Dayak Ikat Art in Borneo
Weaving for a cause
|Nov 3|| 4|
By: Gregory McCann
It all starts with a dream in a sleeping Dayak woman in West Kalimantan province in Indonesian Borneo. Sometimes a Tomistoma crocodile emerges from the misty morning waters of Danau Sentarum, while other times it is the highly sought-after and nearly extinct in the wild Asian Arowana fish disappearing into the depths of the lake like a drowning red flame.
Sometimes she will dream of a family of gibbons or hornbills or even pythons, but nearly always she envisions her ancestors—hunters, warriors, elders, and leaders of the ethnic Dayak indigenous groups of Borneo. But to traditional Ikat art weavers in this region, dreams aren’t passing subconscious visions and scenes, but meaningful mementos based on their cultural and environmental milieu. And like nearly all things traditional and natural in Borneo and Southeast Asia, it is fast-disappearing.
With help from the NGO People Resources and Conservation Foundation (PRCF), indigenous Dayak women have launched an initiative to revive the Ikat weaving art in an effort that is aimed at keeping a cultural heritage alive, and in the process, helping sustain a traditional community. The Dayak people, long associated with head-hunting and jungle-dwelling, have rich traditions, and none more so than the dazzling Ikat weavings that their women they create.
As they are based on dreams, every Ikat weaving contains a story, and when those lucky enough to obtain one of these beautiful tapestries—all of which are colored with natural dyes—hang it in their home or office, they are paying homage to an animist tradition that continues to hang on despite conversion to Islam and Christianity. An Ikat weaving is a reflection of ancient times when the island of Borneo was smothered in steaming jungle and when battles raged between rival tribes and heads were cut and saved to propitiate the spirits so that rains would come and diseases would be cured; indeed, freshly cut “head festivals” were held for these very reasons.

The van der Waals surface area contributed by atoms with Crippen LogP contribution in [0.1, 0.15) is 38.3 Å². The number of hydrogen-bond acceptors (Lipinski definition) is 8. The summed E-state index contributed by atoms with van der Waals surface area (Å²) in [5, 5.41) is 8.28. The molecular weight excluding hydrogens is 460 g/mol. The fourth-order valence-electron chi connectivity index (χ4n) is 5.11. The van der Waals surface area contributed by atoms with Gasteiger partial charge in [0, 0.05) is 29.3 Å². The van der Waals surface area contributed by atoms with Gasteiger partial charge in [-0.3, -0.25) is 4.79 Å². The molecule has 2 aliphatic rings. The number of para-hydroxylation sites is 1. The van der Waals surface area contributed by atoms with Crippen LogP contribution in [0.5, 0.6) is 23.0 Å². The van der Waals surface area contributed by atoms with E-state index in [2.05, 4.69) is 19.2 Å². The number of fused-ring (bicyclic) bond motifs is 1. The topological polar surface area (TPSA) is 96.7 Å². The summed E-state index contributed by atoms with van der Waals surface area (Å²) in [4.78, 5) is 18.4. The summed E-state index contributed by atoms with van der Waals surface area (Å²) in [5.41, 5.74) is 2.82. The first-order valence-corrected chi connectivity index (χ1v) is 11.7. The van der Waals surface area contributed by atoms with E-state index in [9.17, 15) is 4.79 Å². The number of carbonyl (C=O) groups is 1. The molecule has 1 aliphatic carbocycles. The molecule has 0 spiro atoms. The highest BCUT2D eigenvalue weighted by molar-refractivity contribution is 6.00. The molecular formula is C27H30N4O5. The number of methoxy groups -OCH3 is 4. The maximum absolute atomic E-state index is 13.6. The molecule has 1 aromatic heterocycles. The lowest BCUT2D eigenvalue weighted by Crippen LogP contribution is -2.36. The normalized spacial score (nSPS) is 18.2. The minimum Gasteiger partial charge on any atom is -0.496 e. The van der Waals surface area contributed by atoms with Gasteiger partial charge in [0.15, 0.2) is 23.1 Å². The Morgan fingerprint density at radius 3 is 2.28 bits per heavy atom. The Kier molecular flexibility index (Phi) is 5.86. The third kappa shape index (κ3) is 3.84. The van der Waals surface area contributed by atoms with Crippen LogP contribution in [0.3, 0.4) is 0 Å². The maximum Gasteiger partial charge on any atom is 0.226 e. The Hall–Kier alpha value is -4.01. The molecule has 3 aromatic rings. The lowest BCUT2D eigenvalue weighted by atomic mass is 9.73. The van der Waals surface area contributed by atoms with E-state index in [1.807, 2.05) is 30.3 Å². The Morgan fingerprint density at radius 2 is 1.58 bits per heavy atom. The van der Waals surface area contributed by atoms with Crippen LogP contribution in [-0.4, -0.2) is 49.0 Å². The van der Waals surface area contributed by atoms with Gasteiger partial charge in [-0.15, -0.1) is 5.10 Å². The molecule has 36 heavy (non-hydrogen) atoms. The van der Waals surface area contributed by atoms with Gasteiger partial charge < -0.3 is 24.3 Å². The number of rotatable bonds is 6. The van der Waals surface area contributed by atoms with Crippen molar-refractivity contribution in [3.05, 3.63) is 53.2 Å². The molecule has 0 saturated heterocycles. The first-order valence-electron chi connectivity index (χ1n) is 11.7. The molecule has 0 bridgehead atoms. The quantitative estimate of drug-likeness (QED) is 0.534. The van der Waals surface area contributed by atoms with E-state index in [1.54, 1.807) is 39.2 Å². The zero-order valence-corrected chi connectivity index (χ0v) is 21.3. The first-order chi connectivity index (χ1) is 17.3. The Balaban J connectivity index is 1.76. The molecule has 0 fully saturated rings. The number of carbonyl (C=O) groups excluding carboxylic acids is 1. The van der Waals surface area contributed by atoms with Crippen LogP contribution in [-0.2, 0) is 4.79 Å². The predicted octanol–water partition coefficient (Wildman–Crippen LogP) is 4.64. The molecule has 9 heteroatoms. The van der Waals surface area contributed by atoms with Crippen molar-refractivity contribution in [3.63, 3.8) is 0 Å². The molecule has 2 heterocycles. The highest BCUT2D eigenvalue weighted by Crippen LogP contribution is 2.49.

So what exactly is happening on the ground in West Kalimantan today? PRCF supports integrated cooperatives with 600 Dayak women who now form a self-sufficient organization. Their technique is known as ‘double backstroke’ weaving, which involves two-directional process using the warp and weft yarns that give the product its unique composition. The products are dazzling tapestries of interlocked spirits, warriors and animals soaked in reds, oranges, and blues and would be the envy of anyone with even a mildly appreciative eye for art and beauty. (And I can count myself among the fortunate who hangs one from his office wall in Taiwan).
Self-sufficient communities are also less likely to engage in illegal activities, such as wildlife poaching and illegal logging. Therefore, at its best—and this does seem to be the direction things are heading in—traditional Ikat weavings can help protect ecosystems that support Tomistoma crocodiles, Asian Arowanas, Helmeted Hornbills, Mueller’s gibbons, Sunda Clouded Leopards, and the entire exotic community of wildlife that Borneo’s threatened forests still support.
In a sense, dreams of the past can create the dreams of the future, one of healthy ecosystems stocked with all the wildlife that should be there, in a sprawling landscape dotted with healthy communities who can plan their lives and spend their time in the way that suits them best. And when Covid-19 has been tackled and international travel can resume once again, the ecotourists who venture out to this corner of West Kalimantan might take home with them artwork that tells a story from another world.
Gregory McCann is a frequent contributor to Asia Sentinel and is the author of the book Called Away by a Mountain Spirit: Journeys to the Green Corridor. He teaches in Taiwan and is involved in conservation projects with PRCF in Sumatra and in Cambodia.
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